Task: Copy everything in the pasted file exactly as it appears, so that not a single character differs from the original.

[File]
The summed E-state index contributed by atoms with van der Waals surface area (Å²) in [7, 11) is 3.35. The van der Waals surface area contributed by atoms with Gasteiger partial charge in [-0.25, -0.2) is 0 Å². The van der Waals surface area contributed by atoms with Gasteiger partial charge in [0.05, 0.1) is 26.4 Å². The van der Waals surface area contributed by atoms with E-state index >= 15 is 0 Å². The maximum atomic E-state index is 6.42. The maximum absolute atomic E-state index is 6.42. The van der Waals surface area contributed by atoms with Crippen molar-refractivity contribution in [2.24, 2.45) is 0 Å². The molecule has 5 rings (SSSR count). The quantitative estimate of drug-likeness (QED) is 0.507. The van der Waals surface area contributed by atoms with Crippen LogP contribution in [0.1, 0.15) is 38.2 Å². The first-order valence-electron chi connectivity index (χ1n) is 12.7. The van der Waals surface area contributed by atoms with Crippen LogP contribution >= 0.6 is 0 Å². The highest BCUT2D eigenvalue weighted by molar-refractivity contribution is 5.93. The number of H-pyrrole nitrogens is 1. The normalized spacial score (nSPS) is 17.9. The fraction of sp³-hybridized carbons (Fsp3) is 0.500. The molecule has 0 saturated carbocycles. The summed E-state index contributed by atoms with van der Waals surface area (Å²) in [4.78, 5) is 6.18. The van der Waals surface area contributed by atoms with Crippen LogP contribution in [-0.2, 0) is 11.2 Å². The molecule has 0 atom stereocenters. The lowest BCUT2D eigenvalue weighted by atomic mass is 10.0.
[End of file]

The summed E-state index contributed by atoms with van der Waals surface area (Å²) in [7, 11) is 3.35. The van der Waals surface area contributed by atoms with Gasteiger partial charge in [-0.25, -0.2) is 0 Å². The van der Waals surface area contributed by atoms with Gasteiger partial charge in [0.05, 0.1) is 26.4 Å². The van der Waals surface area contributed by atoms with E-state index >= 15 is 0 Å². The maximum atomic E-state index is 6.42. The maximum absolute atomic E-state index is 6.42. The van der Waals surface area contributed by atoms with Crippen molar-refractivity contribution in [2.24, 2.45) is 0 Å². The molecule has 5 rings (SSSR count). The quantitative estimate of drug-likeness (QED) is 0.507. The van der Waals surface area contributed by atoms with Crippen LogP contribution in [0.1, 0.15) is 38.2 Å². The first-order valence-electron chi connectivity index (χ1n) is 12.7. The van der Waals surface area contributed by atoms with Crippen LogP contribution >= 0.6 is 0 Å². The highest BCUT2D eigenvalue weighted by molar-refractivity contribution is 5.93. The number of H-pyrrole nitrogens is 1. The normalized spacial score (nSPS) is 17.9. The fraction of sp³-hybridized carbons (Fsp3) is 0.500. The molecule has 0 saturated carbocycles. The summed E-state index contributed by atoms with van der Waals surface area (Å²) in [4.78, 5) is 6.18. The van der Waals surface area contributed by atoms with Crippen LogP contribution in [-0.2, 0) is 11.2 Å². The molecule has 0 atom stereocenters. The lowest BCUT2D eigenvalue weighted by atomic mass is 10.0.